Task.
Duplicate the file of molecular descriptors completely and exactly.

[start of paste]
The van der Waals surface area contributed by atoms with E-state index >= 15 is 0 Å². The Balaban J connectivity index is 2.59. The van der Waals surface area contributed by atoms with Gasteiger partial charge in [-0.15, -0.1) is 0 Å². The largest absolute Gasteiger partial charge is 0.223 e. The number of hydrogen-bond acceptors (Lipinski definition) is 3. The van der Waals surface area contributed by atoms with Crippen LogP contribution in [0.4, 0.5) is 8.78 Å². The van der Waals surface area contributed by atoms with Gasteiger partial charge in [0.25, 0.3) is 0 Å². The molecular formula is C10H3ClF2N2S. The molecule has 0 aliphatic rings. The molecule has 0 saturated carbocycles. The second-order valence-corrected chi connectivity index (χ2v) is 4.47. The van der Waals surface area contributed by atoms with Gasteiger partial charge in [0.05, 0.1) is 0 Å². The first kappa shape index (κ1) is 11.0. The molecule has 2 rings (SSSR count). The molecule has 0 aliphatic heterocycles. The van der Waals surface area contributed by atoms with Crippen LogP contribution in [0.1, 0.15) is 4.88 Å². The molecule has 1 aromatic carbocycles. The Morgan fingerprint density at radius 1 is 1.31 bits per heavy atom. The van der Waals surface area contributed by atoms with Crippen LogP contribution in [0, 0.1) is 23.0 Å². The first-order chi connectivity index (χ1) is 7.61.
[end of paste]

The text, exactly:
The van der Waals surface area contributed by atoms with E-state index >= 15 is 0 Å². The Balaban J connectivity index is 2.59. The van der Waals surface area contributed by atoms with Gasteiger partial charge in [-0.15, -0.1) is 0 Å². The largest absolute Gasteiger partial charge is 0.223 e. The number of hydrogen-bond acceptors (Lipinski definition) is 3. The van der Waals surface area contributed by atoms with Crippen LogP contribution in [0.4, 0.5) is 8.78 Å². The van der Waals surface area contributed by atoms with Gasteiger partial charge in [0.25, 0.3) is 0 Å². The molecular formula is C10H3ClF2N2S. The molecule has 0 aliphatic rings. The molecule has 0 saturated carbocycles. The second-order valence-corrected chi connectivity index (χ2v) is 4.47. The van der Waals surface area contributed by atoms with Gasteiger partial charge in [0.05, 0.1) is 0 Å². The first kappa shape index (κ1) is 11.0. The molecule has 2 rings (SSSR count). The molecule has 0 aliphatic heterocycles. The van der Waals surface area contributed by atoms with Crippen LogP contribution in [0.1, 0.15) is 4.88 Å². The molecule has 1 aromatic carbocycles. The Morgan fingerprint density at radius 1 is 1.31 bits per heavy atom. The van der Waals surface area contributed by atoms with Crippen LogP contribution in [0, 0.1) is 23.0 Å². The first-order chi connectivity index (χ1) is 7.61.